"I'm interested in the irrational and functions of the imagination. Like Heath Robinson's pictures, these perhaps are nonsense answers to deeper metaphysical questions.”
Michael Deville, BA (Hons) Photography
Fantastical machines, a new twist on the term 'Bone China' and super-sized animal sculptures are some of the diverse works on show at Staffordshire University's annual Art and Design degree show.
Show and Tell 2016 celebrates the final year work of hundreds of students and opens on Friday 10 June at the University's College Road site before opening to the public on Saturday 11 June.
BA (Hons) Photography student Michael Deville has produced images of fantastical contraptions influenced by Heath Robinson's illustrations of complicated gadgets.
Michael's machines wouldn't look out of place in Wallace and Gromit, featuring everyday items like kettles and toasters connected with string and cogs. The devices seem like ingenious inventions but on closer inspection are totally implausible.
He explained: “They're pointless and crazy! I'm interested in the irrational and functions of the imagination. Like Heath Robinson's pictures, these perhaps are nonsense answers to deeper metaphysical questions.”
Michael built the 8ft x 4ft contraptions in front of camera and each photograph took two weeks to complete. He added: “It was a lot of work but I really enjoyed it and hope people will find my photos intriguing and fun.”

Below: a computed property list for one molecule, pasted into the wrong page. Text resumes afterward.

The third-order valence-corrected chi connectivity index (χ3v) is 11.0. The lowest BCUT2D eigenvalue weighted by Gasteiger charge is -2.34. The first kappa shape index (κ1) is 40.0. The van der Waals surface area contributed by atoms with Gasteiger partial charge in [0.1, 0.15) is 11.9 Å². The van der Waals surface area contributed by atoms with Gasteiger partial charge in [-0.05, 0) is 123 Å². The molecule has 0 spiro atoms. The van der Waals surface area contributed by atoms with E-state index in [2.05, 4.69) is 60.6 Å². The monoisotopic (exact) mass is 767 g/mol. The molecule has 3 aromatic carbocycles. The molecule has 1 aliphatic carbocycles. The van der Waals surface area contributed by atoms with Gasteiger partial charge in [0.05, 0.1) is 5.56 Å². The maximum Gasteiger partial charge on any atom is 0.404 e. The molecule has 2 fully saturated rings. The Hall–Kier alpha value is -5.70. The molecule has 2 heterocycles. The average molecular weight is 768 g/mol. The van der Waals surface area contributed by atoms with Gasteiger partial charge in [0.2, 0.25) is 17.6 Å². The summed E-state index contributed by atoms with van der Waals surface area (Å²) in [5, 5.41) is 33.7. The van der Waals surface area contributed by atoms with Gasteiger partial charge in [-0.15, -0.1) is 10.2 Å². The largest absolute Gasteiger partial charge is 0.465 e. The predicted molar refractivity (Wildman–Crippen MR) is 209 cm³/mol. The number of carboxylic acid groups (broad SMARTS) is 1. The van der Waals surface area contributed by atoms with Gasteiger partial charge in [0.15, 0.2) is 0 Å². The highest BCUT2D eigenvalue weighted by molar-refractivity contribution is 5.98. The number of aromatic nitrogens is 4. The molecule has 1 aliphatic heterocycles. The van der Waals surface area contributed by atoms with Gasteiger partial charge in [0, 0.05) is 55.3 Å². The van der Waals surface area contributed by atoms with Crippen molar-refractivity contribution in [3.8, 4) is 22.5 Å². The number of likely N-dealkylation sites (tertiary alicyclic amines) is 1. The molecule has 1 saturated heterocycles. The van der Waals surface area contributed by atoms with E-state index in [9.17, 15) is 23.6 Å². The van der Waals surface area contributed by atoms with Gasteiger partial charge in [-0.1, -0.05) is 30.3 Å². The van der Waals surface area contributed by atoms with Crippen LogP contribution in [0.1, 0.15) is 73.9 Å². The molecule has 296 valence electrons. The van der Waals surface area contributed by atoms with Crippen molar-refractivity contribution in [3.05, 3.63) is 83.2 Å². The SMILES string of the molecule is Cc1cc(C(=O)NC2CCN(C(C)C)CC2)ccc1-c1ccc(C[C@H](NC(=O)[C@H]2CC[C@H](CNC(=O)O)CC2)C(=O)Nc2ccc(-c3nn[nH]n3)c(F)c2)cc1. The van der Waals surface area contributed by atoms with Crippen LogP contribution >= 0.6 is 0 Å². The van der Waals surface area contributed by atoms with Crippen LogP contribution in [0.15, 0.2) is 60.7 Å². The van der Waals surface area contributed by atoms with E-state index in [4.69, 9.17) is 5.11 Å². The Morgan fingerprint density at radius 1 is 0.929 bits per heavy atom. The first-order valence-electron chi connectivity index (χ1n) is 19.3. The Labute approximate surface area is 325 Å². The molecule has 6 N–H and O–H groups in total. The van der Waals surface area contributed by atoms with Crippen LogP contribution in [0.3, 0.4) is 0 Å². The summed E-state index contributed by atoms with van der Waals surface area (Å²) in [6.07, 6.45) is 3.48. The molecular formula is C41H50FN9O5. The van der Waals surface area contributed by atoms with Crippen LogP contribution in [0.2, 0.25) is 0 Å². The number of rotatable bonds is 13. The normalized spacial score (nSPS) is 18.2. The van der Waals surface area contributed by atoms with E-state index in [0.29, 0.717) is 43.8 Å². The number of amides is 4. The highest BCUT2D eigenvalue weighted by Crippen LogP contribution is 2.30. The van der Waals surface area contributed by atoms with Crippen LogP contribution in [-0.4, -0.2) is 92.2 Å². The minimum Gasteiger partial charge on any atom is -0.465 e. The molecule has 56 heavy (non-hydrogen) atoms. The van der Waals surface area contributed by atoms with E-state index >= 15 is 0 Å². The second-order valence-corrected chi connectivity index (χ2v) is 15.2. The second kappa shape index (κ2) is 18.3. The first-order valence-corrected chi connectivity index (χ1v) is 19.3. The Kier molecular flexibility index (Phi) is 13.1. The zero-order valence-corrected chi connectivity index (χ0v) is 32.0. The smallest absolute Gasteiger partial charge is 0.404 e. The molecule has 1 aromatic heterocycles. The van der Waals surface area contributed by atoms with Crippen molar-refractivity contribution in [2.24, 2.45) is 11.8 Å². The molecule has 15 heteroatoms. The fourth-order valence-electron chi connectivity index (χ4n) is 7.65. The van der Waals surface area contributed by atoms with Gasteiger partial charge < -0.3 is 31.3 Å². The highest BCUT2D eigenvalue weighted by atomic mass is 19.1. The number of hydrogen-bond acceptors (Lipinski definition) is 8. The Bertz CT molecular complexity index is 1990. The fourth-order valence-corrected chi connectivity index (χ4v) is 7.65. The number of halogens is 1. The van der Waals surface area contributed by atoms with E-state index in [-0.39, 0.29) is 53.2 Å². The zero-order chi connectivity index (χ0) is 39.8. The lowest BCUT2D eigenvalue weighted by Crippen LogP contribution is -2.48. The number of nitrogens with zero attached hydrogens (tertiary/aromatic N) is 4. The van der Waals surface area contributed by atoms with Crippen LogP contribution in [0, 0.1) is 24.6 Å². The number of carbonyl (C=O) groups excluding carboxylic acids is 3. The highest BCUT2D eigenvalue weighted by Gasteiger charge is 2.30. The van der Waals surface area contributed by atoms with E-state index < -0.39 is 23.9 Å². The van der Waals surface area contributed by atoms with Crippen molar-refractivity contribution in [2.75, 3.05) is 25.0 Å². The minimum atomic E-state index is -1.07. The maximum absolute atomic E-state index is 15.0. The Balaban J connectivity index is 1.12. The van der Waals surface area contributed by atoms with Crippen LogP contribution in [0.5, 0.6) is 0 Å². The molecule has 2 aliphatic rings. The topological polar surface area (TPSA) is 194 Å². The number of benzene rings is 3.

BA (Hons) Illustration student Jamielea Jones fell pregnant during her second year of University but after taking time out to have children has returned to complete the course.
She said: “The tutors have been really supportive and I think having my children has really helped me grow creatively and be more organised with my time!”
The 26-year-old from Crewe has designed a range of ceramic-ware inspired by the Hunterian Museum which houses a fascinating collection of anatomical specimens.
She said: “I've always found scientific and medical imagery really interesting. It's not what people traditionally associate with beauty but I think skeletons and body parts can actually be really beautiful.”
Jamielea's ‘Bone China’ collection features detailed illustrations of eyeballs, skulls and bones on plates and cups.
“It's probably not what you'd want to eat your tea off! But I really like the idea of representing something a bit unusual on things as normal and everyday as dinner plates.”
Following in the footsteps of her mother who graduated from the same course last year, BA (Hons) Fine Art student Lisa Nash explores our relationship with animals in a series of photographs, animation and and striking sculptures of rabbit like creatures.
She said: “It was really useful to see my mum go through the process before me and it's been great to have her support with my project.”
“It's based on that idea of getting a puppy or kitten for Christmas but a few months down the line, when they’re not small and cute anymore, people lose interest.”
Lisa's artwork shows the small animals being cradled by human hands and features sculptures which create an air of uneasiness for the audience.
“I wanted to represent the conflict between those different feelings in my work – the initial love and admiration that turns into apathy. You don’t quite know the intention of the person who's holding the rabbit.”
Show and Tell 2016 will feature the work of more than 300 Art and Design students from 20 courses including photography, crafts, graphics, animation and surface pattern.
The exhibition is open to the public from Saturday 11 June – Saturday 18 June. Opening times can be found here.
See more of the student work on the University's YouTube channel.
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